Filmmaker Everett Irvine, grew up on a Texas ranch where he learned the ways of animals and has remained an avid outdoorsman: a marathon hiker, a backpacker and devotee of the wilderness in most parts of the country for most of his 63 years. “For about 35 years so far I’ve had experiences and interactions with Bigfoots. I nearly always encounter them when I’m out backpacking or even when I go out hiking in the mountains.”
From Irvine’s perspective, “There’s a lot of ‘em out there. I’ve had well over 200 encounters with Bigfoot.” As to the question of what they are, he cites the work of a scientist friend, Dr. Melba Ketchum, who was asked by the military to do a DNA analysis of an especially huge Bigfoot-type creature who killed an American soldier in Afghanistan. Members of this soldier’s unit tracked his path to a cave from which emerged a huge red hairy nonhuman who attacked them and was shot to pieces. The remains were helicoptered to a lab where Ketchum’s DNA analysis revealed a totally different species, not remotely human.
In Ketchum’s own research, says Irvine, “she’s learned that if their eyes are a dull, glowing green, that means they’re fine with everything around them. If the green has a tinge of yellow to it, it means they are on alert. If it goes from that to being red, it means they don’t trust you and don’t trust what’s going on.”
Of the Bigfoots Irvine has encountered and has consistently been able to communicate with telepathically, “They are not at all violent and a lot more intelligent than people think. For one thing, they can move through dimensions. I’ve sat there in their presence and seen them disappear. Or reappear somewhere else.”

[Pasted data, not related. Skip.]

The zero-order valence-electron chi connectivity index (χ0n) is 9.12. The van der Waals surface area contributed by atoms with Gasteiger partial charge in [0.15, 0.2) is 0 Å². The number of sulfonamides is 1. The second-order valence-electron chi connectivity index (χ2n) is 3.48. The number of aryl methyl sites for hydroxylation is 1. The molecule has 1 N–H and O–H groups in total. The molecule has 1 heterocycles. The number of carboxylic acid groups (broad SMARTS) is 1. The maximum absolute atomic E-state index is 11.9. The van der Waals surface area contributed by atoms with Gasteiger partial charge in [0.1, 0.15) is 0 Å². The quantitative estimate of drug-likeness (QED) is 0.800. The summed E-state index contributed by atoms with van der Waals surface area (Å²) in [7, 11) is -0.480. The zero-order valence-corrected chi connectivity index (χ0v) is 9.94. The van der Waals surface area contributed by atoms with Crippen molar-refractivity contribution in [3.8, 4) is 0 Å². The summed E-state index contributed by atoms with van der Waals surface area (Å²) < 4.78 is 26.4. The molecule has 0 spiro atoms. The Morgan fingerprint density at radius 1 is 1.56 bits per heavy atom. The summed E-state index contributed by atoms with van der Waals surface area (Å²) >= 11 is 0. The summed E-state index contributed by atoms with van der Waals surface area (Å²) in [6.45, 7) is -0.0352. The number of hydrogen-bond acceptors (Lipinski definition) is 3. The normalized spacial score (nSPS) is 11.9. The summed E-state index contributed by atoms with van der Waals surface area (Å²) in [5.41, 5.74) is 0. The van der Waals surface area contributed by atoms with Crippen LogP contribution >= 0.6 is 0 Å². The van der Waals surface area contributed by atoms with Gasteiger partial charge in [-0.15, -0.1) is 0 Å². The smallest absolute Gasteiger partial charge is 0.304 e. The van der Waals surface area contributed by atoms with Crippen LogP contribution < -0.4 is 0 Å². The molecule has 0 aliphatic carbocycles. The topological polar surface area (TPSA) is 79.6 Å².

He says his experiences “hit high gear” when he moved to the North Georgia mountains. ”I’ve encountered them all over the place. At first they started throwing rocks at my cabin, but I’ve never been afraid of them, and I feel they have become comfortable with me.”
He doesn’t believe they are extraterrestrial but, being eight- to-10-feet tall and 50 times as strong as a man, they can move massive things like large boulders. “I’ve heard it said that extraterrestrials have used them to move cargo.”
Irvine believes Bigfoots are “way beyond us, I mean thousands of years in the future ahead of us, and have intellectual abilities we don’t have, such as being able to move in and out of other dimensions that we can’t do. But my experience is they are very, very kind. Of course, if you’re carrying a gun, they might be more aggressive. Their main power is psychological manipulation, the power to get into your mind. They can spot potential conflict and know if they should just cloak out and let you go by. Your mental state creates the state in which you interact with them or perceive them.” As for their general goals or intentions, Irvine suggests, “They are here to help maintain the environment that supports us, to help keep everything stable. And not be seen.”
There may well be a Bigfoot out there, waiting for you.
Yea, my friends, you and I can only dream that the vast infinitude of hope, joy, and beauty in this world, which our all-too-human mental and spiritual limitations presently prevent us from being able fully to grasp, will one day be accessible to our progeny in the distant future, and that a more highly evolved humanity will join hands with our Bigfoot and Sasquatch brethren to revel forever in a whole new heaven and a new earth. Indeed, it’s one small step for a Bigfoot, but one giant leap for mankind. — CL —